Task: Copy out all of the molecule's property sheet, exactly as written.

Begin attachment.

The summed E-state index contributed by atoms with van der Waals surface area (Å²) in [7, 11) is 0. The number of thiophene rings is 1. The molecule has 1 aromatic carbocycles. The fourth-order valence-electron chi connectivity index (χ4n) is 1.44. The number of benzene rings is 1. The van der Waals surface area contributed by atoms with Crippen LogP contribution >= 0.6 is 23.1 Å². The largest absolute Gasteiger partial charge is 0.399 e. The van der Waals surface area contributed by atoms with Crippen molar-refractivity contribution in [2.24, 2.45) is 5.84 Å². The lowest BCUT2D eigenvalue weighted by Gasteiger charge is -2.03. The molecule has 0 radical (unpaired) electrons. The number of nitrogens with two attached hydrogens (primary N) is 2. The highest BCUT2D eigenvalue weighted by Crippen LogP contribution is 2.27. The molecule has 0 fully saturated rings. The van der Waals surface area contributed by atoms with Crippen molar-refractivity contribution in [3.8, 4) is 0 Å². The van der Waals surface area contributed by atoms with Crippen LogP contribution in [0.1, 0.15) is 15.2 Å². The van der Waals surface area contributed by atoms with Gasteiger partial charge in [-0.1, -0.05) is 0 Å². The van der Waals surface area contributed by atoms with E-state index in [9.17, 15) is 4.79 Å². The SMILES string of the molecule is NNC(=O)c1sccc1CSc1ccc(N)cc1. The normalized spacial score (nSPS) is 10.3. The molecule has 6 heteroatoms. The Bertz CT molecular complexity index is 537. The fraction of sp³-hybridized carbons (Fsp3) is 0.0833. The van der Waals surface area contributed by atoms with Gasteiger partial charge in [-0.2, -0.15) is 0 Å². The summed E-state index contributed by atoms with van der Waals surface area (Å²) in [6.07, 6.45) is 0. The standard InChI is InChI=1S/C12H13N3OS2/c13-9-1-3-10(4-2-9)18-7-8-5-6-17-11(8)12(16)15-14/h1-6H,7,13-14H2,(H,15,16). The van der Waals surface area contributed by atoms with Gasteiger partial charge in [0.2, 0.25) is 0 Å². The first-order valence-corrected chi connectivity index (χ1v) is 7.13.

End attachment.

The summed E-state index contributed by atoms with van der Waals surface area (Å²) in [7, 11) is 0. The number of thiophene rings is 1. The molecule has 1 aromatic carbocycles. The fourth-order valence-electron chi connectivity index (χ4n) is 1.44. The number of benzene rings is 1. The van der Waals surface area contributed by atoms with Crippen LogP contribution >= 0.6 is 23.1 Å². The largest absolute Gasteiger partial charge is 0.399 e. The van der Waals surface area contributed by atoms with Crippen molar-refractivity contribution in [2.24, 2.45) is 5.84 Å². The lowest BCUT2D eigenvalue weighted by Gasteiger charge is -2.03. The molecule has 0 radical (unpaired) electrons. The number of nitrogens with two attached hydrogens (primary N) is 2. The highest BCUT2D eigenvalue weighted by Crippen LogP contribution is 2.27. The molecule has 0 fully saturated rings. The van der Waals surface area contributed by atoms with Crippen molar-refractivity contribution in [3.8, 4) is 0 Å². The van der Waals surface area contributed by atoms with Crippen LogP contribution in [0.1, 0.15) is 15.2 Å². The van der Waals surface area contributed by atoms with Gasteiger partial charge in [-0.1, -0.05) is 0 Å². The van der Waals surface area contributed by atoms with E-state index in [9.17, 15) is 4.79 Å². The SMILES string of the molecule is NNC(=O)c1sccc1CSc1ccc(N)cc1. The normalized spacial score (nSPS) is 10.3. The molecule has 6 heteroatoms. The Bertz CT molecular complexity index is 537. The fraction of sp³-hybridized carbons (Fsp3) is 0.0833. The van der Waals surface area contributed by atoms with Gasteiger partial charge in [-0.2, -0.15) is 0 Å². The summed E-state index contributed by atoms with van der Waals surface area (Å²) in [6.07, 6.45) is 0. The standard InChI is InChI=1S/C12H13N3OS2/c13-9-1-3-10(4-2-9)18-7-8-5-6-17-11(8)12(16)15-14/h1-6H,7,13-14H2,(H,15,16). The van der Waals surface area contributed by atoms with Gasteiger partial charge in [0.2, 0.25) is 0 Å². The first-order valence-corrected chi connectivity index (χ1v) is 7.13.